Making sure we marked the cookie as secure, so we are 100% sure it will never be passed to non-encrypted pages

By setting a cookie as “secure” your browser is smart enough to send the cookie back only when asking for a SSL resource. That way, even if you are browsing unsafe pages from the same domain, the cookie will not be transmitted, so your session is not subject to attacks.

If you are setting your cookies “manually”, secure is one of the attributes you can set. But if you are using session cookies in Rails, it’s as easy as setting an extra parameter when configuring your session cookie.

ActionController::Base.session = {
:key => '_your_application_secure_session_id',
:secret => '11111222312321321321321313213213213213213213213237761223213213213213131231231321321312',
:secure => Facturagem.config.secure_cookie

Some things to consider here. If you are changing a live application, as it was our case, it’s a good idea to change the name of the cookie. That way, you are sure everybody is going to be using the secure version. Otherwise, users with a valid cookie would still use the non-secure version in some browsers. By changing the name, you are sure everyone is setting a new cookie and everyone is secure using your site. The collateral effect is you will be signing out all of the users browsing your site, so take it into account.

Also, note how we are using a config variable to set a secure cookie (or not). This way, our developers can work without locally enabling SSL.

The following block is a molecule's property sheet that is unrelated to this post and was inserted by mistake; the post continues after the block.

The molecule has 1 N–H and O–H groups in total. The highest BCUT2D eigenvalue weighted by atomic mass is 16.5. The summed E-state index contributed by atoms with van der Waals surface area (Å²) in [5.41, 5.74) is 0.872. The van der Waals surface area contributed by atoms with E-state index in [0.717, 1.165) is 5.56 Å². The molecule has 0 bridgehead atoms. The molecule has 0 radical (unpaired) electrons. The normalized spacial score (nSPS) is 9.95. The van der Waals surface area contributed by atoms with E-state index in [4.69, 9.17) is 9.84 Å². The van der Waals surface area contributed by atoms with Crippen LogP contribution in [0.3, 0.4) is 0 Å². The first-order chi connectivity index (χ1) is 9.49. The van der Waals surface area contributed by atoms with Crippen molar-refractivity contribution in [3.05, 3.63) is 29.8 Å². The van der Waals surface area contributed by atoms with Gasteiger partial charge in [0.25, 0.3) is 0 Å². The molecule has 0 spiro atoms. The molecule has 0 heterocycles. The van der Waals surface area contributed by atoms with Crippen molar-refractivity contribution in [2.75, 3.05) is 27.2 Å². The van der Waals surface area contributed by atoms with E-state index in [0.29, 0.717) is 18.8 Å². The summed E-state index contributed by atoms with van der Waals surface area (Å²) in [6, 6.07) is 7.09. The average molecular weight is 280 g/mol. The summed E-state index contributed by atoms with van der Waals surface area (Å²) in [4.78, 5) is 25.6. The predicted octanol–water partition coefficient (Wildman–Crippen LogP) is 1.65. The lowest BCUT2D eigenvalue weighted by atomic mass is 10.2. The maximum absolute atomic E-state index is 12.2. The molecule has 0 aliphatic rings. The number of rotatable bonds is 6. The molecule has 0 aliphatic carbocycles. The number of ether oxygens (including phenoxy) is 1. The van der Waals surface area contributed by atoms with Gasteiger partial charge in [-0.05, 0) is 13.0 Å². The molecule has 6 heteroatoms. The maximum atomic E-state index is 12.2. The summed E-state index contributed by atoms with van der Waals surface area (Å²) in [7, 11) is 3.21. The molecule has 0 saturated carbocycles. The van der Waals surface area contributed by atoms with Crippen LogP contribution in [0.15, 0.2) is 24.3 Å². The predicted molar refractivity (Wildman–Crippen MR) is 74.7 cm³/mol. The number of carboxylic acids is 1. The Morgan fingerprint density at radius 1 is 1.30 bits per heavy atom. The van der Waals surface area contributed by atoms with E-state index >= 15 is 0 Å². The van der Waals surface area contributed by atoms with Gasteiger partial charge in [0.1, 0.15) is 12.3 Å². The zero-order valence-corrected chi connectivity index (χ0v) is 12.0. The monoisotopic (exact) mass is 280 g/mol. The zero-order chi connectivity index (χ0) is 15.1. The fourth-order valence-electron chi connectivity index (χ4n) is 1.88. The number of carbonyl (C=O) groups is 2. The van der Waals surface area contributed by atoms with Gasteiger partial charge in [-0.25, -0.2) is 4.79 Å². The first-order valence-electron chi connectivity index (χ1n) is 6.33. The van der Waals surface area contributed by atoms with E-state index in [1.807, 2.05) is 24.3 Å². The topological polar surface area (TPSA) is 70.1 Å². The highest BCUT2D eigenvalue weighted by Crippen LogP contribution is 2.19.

Removing any references to http external resources, so we avoid the “mixed content” message in some browsers

By this point everything should be working fine, but if you are using any resources directly by absolute URL (as is the case of external js or, in many ocassions, images referenced from your stylesheets), then you will be having the “mixed content” message and your users will feel something is not right.

Your first impulse can be changing all the “http://” ocurrences in your files for “https://”. That would fix the problem on production, but should any developer work without SSL, she would experience the mixed content alerts.

There is a not-so-known-but-perfectly-fine solution for this. You can use relative network-path references , also known as protocol relative urls. To make a long story short, if you write ‘//’ it will use http or https depending on which protocol you are using on the current page. That way, you can forget about which schema you are on. There’s a caveat with explorer downloading twice the javascript files (at least until IE8 there was), and if you want more info Paul Irish has it ready for you.

That was it! by following those steps we were able to make our site more secure and it took just some hours to set up. Now you can use FACTURAgem when you need to, without worrying who your neighbours are.

If you are out of Spain, pay attention to @facturagem, because we are going to be launching an international version pretty soon.

2 Responses to “How we improved FACTURAgem security, or how to set HTTPS for your rails application”